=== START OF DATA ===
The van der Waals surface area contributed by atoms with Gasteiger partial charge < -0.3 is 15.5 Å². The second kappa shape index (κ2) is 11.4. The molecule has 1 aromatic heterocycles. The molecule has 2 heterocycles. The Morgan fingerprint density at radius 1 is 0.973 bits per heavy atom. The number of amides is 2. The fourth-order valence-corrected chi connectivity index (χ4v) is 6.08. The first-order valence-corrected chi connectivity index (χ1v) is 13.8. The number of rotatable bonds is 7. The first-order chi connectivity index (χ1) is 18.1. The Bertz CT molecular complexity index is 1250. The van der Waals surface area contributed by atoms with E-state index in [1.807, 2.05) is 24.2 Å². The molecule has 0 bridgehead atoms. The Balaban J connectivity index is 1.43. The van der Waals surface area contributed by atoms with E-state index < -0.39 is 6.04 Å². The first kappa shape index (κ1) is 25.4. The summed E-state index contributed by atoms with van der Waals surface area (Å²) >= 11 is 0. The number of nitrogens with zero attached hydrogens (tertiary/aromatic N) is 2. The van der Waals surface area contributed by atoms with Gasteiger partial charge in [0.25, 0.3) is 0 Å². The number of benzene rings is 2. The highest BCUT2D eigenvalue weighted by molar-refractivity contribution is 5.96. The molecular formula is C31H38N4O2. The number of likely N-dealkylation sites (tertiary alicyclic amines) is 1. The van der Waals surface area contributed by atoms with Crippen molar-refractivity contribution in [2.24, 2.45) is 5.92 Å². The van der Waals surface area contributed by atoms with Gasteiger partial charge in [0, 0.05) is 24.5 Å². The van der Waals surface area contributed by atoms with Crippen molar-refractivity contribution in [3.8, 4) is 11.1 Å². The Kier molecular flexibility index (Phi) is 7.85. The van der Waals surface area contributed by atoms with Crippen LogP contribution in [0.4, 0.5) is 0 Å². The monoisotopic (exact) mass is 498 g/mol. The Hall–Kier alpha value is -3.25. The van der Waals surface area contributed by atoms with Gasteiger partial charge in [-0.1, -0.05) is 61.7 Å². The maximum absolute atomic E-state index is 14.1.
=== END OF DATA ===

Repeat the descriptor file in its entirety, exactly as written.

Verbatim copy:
The van der Waals surface area contributed by atoms with Gasteiger partial charge < -0.3 is 15.5 Å². The second kappa shape index (κ2) is 11.4. The molecule has 1 aromatic heterocycles. The molecule has 2 heterocycles. The Morgan fingerprint density at radius 1 is 0.973 bits per heavy atom. The number of amides is 2. The fourth-order valence-corrected chi connectivity index (χ4v) is 6.08. The first-order valence-corrected chi connectivity index (χ1v) is 13.8. The number of rotatable bonds is 7. The first-order chi connectivity index (χ1) is 18.1. The Bertz CT molecular complexity index is 1250. The van der Waals surface area contributed by atoms with E-state index in [1.807, 2.05) is 24.2 Å². The molecule has 0 bridgehead atoms. The Balaban J connectivity index is 1.43. The van der Waals surface area contributed by atoms with E-state index < -0.39 is 6.04 Å². The first kappa shape index (κ1) is 25.4. The summed E-state index contributed by atoms with van der Waals surface area (Å²) >= 11 is 0. The number of nitrogens with zero attached hydrogens (tertiary/aromatic N) is 2. The van der Waals surface area contributed by atoms with Gasteiger partial charge in [0.25, 0.3) is 0 Å². The number of benzene rings is 2. The highest BCUT2D eigenvalue weighted by molar-refractivity contribution is 5.96. The molecular formula is C31H38N4O2. The number of likely N-dealkylation sites (tertiary alicyclic amines) is 1. The van der Waals surface area contributed by atoms with Crippen molar-refractivity contribution in [2.24, 2.45) is 5.92 Å². The van der Waals surface area contributed by atoms with Gasteiger partial charge in [0, 0.05) is 24.5 Å². The van der Waals surface area contributed by atoms with Crippen molar-refractivity contribution in [3.8, 4) is 11.1 Å². The Kier molecular flexibility index (Phi) is 7.85. The van der Waals surface area contributed by atoms with Crippen LogP contribution in [0.4, 0.5) is 0 Å². The monoisotopic (exact) mass is 498 g/mol. The Hall–Kier alpha value is -3.25. The van der Waals surface area contributed by atoms with Gasteiger partial charge in [-0.1, -0.05) is 61.7 Å². The maximum absolute atomic E-state index is 14.1.